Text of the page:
The Denver North Star
P O LI T I C S
Denver City Council Mulls Giving Anonymous Ethics Complaints a Voice Director Would Also Have Authority to Initiate Board Investigations By Eric Heinz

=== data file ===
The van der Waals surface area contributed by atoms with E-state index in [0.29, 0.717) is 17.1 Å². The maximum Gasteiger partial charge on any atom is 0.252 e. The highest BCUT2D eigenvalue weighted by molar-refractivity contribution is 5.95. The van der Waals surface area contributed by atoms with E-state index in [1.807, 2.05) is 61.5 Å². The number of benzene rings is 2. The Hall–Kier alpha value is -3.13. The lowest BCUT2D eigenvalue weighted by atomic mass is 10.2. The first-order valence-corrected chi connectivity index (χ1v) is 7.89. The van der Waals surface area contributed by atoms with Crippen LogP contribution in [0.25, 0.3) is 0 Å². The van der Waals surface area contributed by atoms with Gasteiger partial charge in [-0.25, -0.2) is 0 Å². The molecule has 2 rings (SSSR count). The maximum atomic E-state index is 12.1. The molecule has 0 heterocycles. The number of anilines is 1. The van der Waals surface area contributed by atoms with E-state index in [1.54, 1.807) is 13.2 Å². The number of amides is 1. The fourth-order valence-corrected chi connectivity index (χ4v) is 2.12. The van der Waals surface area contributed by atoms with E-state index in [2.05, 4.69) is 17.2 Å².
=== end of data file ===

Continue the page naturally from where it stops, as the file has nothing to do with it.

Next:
eople wanting to file ethics complaints against Denver city employees and elected officials have always had to provide their name. But City Council members said a recent survey of about 3,000 city employees found that two-thirds of them would not file an ethics complaint because they would be afraid of possible retaliation from a superior or colleague, as they would have to sign it. On April 6 Denver City Council’s Finance and Governance Committee moved forward a proposal to allow people to file anonymous ethics complaints with the city’s Board of Ethics. The proposals would also give the ethics director the authority to initiate investigations based on their relevance to the ethics code. According to Councilmember Kevin Flynn (District 2, Southwest Denver), who is a sponsor of the bill, the proposed changes are based on a performance audit that was published in February 2020. Flynn said some of the findings of the report addressed concerns of ethics while others would be addressed by other government agencies. “The auditor’s findings were really stunning to me, that two-thirds of our employees would just not report something they saw for fear of retaliation,” Flynn told the Finance and Governance Committee. Another proposed change is that the Board of Ethics would not be required to process or respond to an anonymous complaint that “appears frivolous on its face or submitted within 45 days of a municipal election,” according to the bill. “The cause for concern was if there are ethical violations in the workplace and we allow anonymous complaints … that anonymous complaint could be used for harassment and so forth,” during an election, Flynn told The Denver North Star. “But I think we have a very good screening process, a very good director in place.” Amendments to the ethics code also being considered include allowing the board eight weeks to render a decision on complaints instead of six, seven days instead of five to notify people involved in the matter and 35 days for the board to screen complaints instead of 31. The bill with the proposed changes to the rth Denverethics code is slated to be considered by the full erve birds.City Council at a later date. or venture ff Lake Na-ENFORCEMENT s and trails To make any of these changes matter, there Line Canalmust be some kind of enforcement procedure —creatingin the event an ethics violation is found to be able urbanlegitimate by the board. hen you’ve The proposed changes would give the Board he comfortof Ethics authority to request reports back on into natu-what the presiding department of a city emse of look-ployee or elected official regarding disciplinary rom a bird